Luis de Carabajal y Cueva

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Luis Carvajal y de la Cueva
Born Luis de Carabajal y de la Cueva
c. 1539
Died 1595
Other names Don Luis de Carabajal
Known for Governor of the Mexican state of Nuevo Leon

Luis de Carabajal y Cueva (sometimes Luis de Carvajal y de la Cueva; died 1595) was a Spanish-Portuguese adventurer, slave-trader, and governor of Nuevo León, Mexico. He headed a family of Jewish converts to Christianity. To attract settlers to the province, which was isolated and suffering attacks by Native Americans, the Crown exempted it from Blood Purity Laws, lifting the requirement that only Old Christians (for three generations or more) could settle there. It became a destination for other conversos, including kin of the governor.

Carabajal and his family did well but the government wanted to discourage slavery of Indians to subdue unrest. In 1595 the Mexican Inquisition charged and convicted Carabajal of heresy. He was condemned to six years' exile from the colony but died in prison before being sent away. His sister and all her family were burned at the stake for so-called Judaizing; a nephew committed suicide to avoid that fate.


Carabajal was born circa 1539 in Mogadouro, Portugal, to Gaspar de Carvajal and Francisca de León, Jewish conversos (converts to Catholicism). When he was eight, his family took him to Sahagún, in the Spanish Kingdom of León.

After his father died, his tutor, Seňor Duarte de León, sent him back to Portugal. After spending thirteen years in Portuguese Cape Verde, as a royal accountant in the slave trade, Carabajal sailed to Seville, a major port. He married a woman from Lisbon, surnamed Guiomar de Ribera.

First sojourn in New Spain[edit]

Shortly thereafter, motivated by financial losses and marital problems, Carabajal sailed for New Spain in his own ship as second in command of the Spanish Indies fleet. Upon his arrival he was appointed mayor of Tampico. In late 1568, Carabajal rounded up 77 Englishmen marooned on the Tamaulipas coast by John Hawkins, who had lost some of his ships in a fight with the Spanish fleet at Veracruz.

When this exploit was reported to Viceroy Martín Enríquez de Almanza, he he commissioned Carvajal a captain, sending him to open a road between Pánuco province and the Mazapil mines. Later, Carabajal was sent to chastise hostile Indian bands at the mouth of the Río Bravo (Rio Grande). He claimed to have punished the natives responsible for the massacre of 400 castaways from three ships wrecked on the coast en route to Spain — presumably the Padre Island shipwrecks of 1554. During the campaign, he crossed the lower Rio Grande into what is now Texas, becoming the first Spanish subject to do so.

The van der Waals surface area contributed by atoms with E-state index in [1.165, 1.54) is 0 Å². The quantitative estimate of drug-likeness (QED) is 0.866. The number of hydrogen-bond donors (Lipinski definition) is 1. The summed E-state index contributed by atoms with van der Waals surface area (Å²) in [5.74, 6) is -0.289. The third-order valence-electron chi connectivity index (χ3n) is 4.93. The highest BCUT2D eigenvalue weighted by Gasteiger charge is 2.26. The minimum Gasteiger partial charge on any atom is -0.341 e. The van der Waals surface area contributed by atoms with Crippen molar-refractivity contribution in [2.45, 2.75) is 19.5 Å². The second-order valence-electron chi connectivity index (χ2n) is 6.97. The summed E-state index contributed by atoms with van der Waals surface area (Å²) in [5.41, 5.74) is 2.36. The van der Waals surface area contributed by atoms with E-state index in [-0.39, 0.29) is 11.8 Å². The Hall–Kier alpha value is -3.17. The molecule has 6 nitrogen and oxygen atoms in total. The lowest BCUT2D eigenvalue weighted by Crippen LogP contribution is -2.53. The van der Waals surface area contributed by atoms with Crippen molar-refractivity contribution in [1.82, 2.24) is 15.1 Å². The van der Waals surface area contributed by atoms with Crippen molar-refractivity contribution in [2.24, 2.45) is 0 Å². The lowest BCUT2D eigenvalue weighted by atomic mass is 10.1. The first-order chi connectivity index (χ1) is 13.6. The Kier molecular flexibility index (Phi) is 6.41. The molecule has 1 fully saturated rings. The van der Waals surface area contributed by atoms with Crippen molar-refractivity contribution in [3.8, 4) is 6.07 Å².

He was accused of using his authority to trade in Indian slaves, and was summoned to Mexico City to defend himself. He soon left there for Spain, where in March 1579 he proposed to the Council of the Indies to develop all the ports from the Río Pánuco to Santa Elena on the Atlantic coast; to settle the area between Tampico and the mines of Mazapil and Zacatecas; and to extend exploration and settlement across Mexico "from sea to sea".

Second sojourn in New Spain[edit]

In 1579 Phillip II, King of Spain, granted him the title of governor and captain-general with the mission to "discover, pacify and settle" a new province in New Spain (commonly confused as modern-day Mexico, but really much larger and encompassing it, Southwestern United States, Central America, the Caribbean and the Philippines) to be called Nuevo Reyno de León, 200 leagues inland from the port of Tampico.

Significantly, the charter allowed the Blood Purity Laws (Pureza de sangre), which stipulated that Spanish immigrants to the New World be at least three generations of Old Christian, to be lifted in an effort to encourage migration to this remote province which was beset by attacks by indigenous tribes. This Northern Province therefore became a destination for migration by Iberian conversos, i.e. New Christians.

In consideration of the appointment of governor, Carabajal undertook to colonize the territory at his own expense, being allowed to repay himself out of the revenues. His original jurisdiction was to comprise a somewhat ill-defined territory, beginning at the port of Tampico, extending along the River Pánuco, and thence turning northward; but it was not to exceed 200 leagues either way. It would seem to have included Tamaulipas, as well as the states of Nuevo León and Coahuila, and parts of San Luis Potosí, Zacatecas, Durango, Chihuahua and Texas.